Should large retailers have HR on-site?

Home Depot takes HR out of U.S. stores

In the face of a struggling economy, Home Depot in the United States is slashing its staff of HR managers by one-half and taking the remaining managers out of the stores.

On May 1, 1,000 of the 2,200 in-store HR managers were laid off while the rest were grouped into 230 district teams comprising one HR district manager and three HR managers. Each team will be responsible for six to 10 of the Atlanta-based chain’s 1,970 stores.

Each home improvement store still has an administrative HR employee to oversee scheduling, and Home Depot is hiring 200 HR representatives to staff a new HR service centre. The chain will use the savings from this restructuring to hire three new sales associates for each store.

Home Depot Canada is not following suit and will be leaving all HR managers in the stores, said a spokesperson for the chain’s Canadian division.

Whether or not this restructuring will work depends on how effective the new HR supports are, said Frances Gunn, associate professor at the Ted Rogers School of Retail Management at Toronto’s Ryerson University.

“Any time you’ve got a centralized HR function, it’s going to be dependent on what kind of systems they have in place that drill down to the store,” she said.

A lot of HR information and support can be downloaded to an intranet or outsourced to a call centre, but the material available online and the training call centre representatives get needs to be robust enough to replace that in-store HR presence, said Gunn.

Many large organizations are moving HR information and services that typically fall under the purview of an HR generalist to employee intranets and call centres, so Home Depot’s move isn’t that unusual, she said.

While the trend might be to outsource HR or to create a central HR hub, removing the personal interaction is a mistake, said David Crisp, an HR consultant and former senior vice-president of HR for Toronto-based retail giant Hbc.

There needs to be someone, in any workplace, who deals with people issues and who is known to all staff as the go-to person for those issues, he said. More often than not, the best person for that job is going to be an HR manager.

Once that person is taken out of the store, employees don’t know where to go for help when they have an HR-related issue, said Crisp.

“They’re often the kinds of issues where you just need to ask some human being a question. Phoning somebody can be a little dicey if it’s a question that has privacy overtones, like your health,” said Crisp. “If you don’t have the ability to look somebody in the eye, face to face, it’s tough.”

That’s why Hbc stores (including Zellers, the Bay and Home Outfitters) all have one or two in-store HR managers, plus regional HR and training managers across Canada who provide additional orientation and HR support for the more than 600 stores, said Christine Brown, general manager of HR for Hbc Stores.

“We have an open door policy where employees can visit any time to ask about their benefits, pension or any other HR-related question. We feel that more employees take advantage of this, rather than a central location that they would have to call in to,” she said. This openness leads to a stronger relationship between employees and the organization and improves retention, she added.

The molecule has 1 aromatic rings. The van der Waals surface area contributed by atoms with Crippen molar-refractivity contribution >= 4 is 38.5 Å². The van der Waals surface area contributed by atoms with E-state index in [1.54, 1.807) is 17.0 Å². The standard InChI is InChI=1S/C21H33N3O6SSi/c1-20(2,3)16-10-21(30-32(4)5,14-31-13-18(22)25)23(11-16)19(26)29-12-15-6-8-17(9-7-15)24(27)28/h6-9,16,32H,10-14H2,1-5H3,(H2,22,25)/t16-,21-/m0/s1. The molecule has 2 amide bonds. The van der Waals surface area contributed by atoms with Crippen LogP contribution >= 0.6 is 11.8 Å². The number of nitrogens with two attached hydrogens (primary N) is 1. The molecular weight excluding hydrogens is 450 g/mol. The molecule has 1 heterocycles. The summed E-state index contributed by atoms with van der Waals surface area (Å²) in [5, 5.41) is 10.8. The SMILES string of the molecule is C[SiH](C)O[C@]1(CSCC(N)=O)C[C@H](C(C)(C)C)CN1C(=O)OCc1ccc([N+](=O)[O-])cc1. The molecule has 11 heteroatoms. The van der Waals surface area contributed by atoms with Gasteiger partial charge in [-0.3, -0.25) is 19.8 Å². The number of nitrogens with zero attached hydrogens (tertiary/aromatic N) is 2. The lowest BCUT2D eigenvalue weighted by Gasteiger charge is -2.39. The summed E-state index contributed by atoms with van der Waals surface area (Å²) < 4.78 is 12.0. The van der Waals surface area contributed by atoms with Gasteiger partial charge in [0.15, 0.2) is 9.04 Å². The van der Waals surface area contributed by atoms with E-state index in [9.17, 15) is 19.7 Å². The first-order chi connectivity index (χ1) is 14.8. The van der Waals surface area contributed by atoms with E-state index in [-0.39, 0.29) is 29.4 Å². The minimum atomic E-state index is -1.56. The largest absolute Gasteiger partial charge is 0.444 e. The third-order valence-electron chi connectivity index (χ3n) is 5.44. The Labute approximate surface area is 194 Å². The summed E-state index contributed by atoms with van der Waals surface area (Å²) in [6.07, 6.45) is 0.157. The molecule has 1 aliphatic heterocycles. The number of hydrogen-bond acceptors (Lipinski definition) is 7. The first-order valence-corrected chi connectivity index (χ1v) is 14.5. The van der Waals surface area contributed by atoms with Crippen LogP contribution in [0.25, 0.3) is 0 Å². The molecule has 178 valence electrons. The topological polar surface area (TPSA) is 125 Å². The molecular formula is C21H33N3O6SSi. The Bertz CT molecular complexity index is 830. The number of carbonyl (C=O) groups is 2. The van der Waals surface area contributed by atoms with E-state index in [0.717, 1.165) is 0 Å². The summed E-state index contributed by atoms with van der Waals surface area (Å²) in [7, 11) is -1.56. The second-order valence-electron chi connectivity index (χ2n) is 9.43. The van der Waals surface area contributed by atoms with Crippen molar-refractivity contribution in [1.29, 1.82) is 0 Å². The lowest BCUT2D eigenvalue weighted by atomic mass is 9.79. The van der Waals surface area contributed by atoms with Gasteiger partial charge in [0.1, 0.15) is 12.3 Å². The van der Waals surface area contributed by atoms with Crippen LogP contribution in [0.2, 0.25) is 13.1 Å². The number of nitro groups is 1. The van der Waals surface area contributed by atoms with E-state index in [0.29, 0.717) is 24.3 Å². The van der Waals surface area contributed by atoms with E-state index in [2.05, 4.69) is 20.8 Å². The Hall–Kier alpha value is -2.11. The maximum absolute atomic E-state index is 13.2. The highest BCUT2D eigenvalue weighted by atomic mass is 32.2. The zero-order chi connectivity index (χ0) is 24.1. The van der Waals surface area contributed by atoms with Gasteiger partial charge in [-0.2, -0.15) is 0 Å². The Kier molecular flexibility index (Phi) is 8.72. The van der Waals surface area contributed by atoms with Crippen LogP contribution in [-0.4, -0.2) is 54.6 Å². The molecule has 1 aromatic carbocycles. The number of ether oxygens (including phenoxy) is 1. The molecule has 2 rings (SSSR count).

If employees don’t have anyone they can talk to, “problems fester and sometimes explode,” said Crisp. This is also when retail stores can become vulnerable to unionization because employees feel like they don’t have a voice, he said.

“The ideal is that every manager is trained so well that they can answer all these human questions that people come up with, but the practical reality is that only about one manager in 10 has that kind of sensitivity and knowledge base,” said Crisp.

While an in-store HR manager spends only 30 per cent to 60 per cent of her time on HR tasks, she is available 100 per cent of the time for employees, said Crisp.

“The HR person does a little bit of everything and they’ve got to know where to go to get the detailed information,” said Crisp.

In-store HR managers are feasible only for large retailers that have 200 or more employees on-site. For smaller stores, with only 10 or 15 employees, an in-store HR manager isn’t cost-effective, said Derek Nighbor, senior vice-president of national affairs for the Retail Council of Canada in Toronto.

“HR functions still tend to be anchored in the head office,” he said.

Centralizing HR like this ensures consistency in the treatment of HR issues from store to store, said Nighbor.

However, there still needs to be someone who works in the store who is the go-to person for HR issues, said Crisp. To make that effective, the corporate HR team needs to train every store manager on HR issues and needs to be available if the manager has questions.

There should also be another employee in the store who is familiar with HR issues in case an employee can’t go to the store manager with a particular issue, said Crisp.

“There is a bit of a conflict if the store manager is the only person who deals with these kinds of problems,” he said.

The most common HR issues that come up for retailers are questions around municipal and provincial holidays, vacation entitlement and, increasingly, questions about benefits, said Nighbor.

“We’re seeing a lot more stores, in an effort to become an employer of choice, offering an increased benefits package to their front-line staff,” he said.

With enhanced benefits, employers have to be prepared to answer employees’ questions and educate them about their choices, said Nighbor. Because of this trend, and the general recognition of the importance of HR issues, Nighbor predicts there will be more HR-based training for store managers in the future.

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